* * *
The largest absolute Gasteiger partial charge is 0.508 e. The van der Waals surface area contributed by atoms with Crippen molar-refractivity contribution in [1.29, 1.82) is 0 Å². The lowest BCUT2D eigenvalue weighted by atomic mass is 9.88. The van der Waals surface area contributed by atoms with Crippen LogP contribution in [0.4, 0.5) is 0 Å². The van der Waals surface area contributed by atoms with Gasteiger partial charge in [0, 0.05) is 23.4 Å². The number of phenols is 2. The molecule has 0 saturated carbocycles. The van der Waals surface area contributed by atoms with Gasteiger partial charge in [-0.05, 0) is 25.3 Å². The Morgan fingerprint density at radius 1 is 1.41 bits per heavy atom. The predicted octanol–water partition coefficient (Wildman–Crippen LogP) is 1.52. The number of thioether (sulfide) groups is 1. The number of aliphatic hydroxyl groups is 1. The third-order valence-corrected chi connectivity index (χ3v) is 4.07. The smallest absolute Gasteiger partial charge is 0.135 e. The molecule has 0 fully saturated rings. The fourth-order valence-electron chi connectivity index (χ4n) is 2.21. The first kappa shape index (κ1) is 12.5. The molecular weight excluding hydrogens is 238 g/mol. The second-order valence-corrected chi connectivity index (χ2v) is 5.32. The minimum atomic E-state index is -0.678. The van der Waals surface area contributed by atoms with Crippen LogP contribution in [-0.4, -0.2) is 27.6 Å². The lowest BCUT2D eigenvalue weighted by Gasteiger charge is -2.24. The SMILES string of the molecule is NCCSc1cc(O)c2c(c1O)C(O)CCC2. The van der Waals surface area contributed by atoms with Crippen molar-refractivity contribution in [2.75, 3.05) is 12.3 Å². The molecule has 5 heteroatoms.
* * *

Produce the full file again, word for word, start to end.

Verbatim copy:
The largest absolute Gasteiger partial charge is 0.508 e. The van der Waals surface area contributed by atoms with Crippen molar-refractivity contribution in [1.29, 1.82) is 0 Å². The lowest BCUT2D eigenvalue weighted by atomic mass is 9.88. The van der Waals surface area contributed by atoms with Crippen LogP contribution in [0.4, 0.5) is 0 Å². The van der Waals surface area contributed by atoms with Gasteiger partial charge in [0, 0.05) is 23.4 Å². The number of phenols is 2. The molecule has 0 saturated carbocycles. The van der Waals surface area contributed by atoms with Gasteiger partial charge in [-0.05, 0) is 25.3 Å². The Morgan fingerprint density at radius 1 is 1.41 bits per heavy atom. The predicted octanol–water partition coefficient (Wildman–Crippen LogP) is 1.52. The number of thioether (sulfide) groups is 1. The number of aliphatic hydroxyl groups is 1. The third-order valence-corrected chi connectivity index (χ3v) is 4.07. The smallest absolute Gasteiger partial charge is 0.135 e. The molecule has 0 fully saturated rings. The fourth-order valence-electron chi connectivity index (χ4n) is 2.21. The first kappa shape index (κ1) is 12.5. The molecular weight excluding hydrogens is 238 g/mol. The second-order valence-corrected chi connectivity index (χ2v) is 5.32. The minimum atomic E-state index is -0.678. The van der Waals surface area contributed by atoms with Crippen LogP contribution in [-0.4, -0.2) is 27.6 Å². The lowest BCUT2D eigenvalue weighted by Gasteiger charge is -2.24. The SMILES string of the molecule is NCCSc1cc(O)c2c(c1O)C(O)CCC2. The van der Waals surface area contributed by atoms with Crippen molar-refractivity contribution in [2.75, 3.05) is 12.3 Å². The molecule has 5 heteroatoms.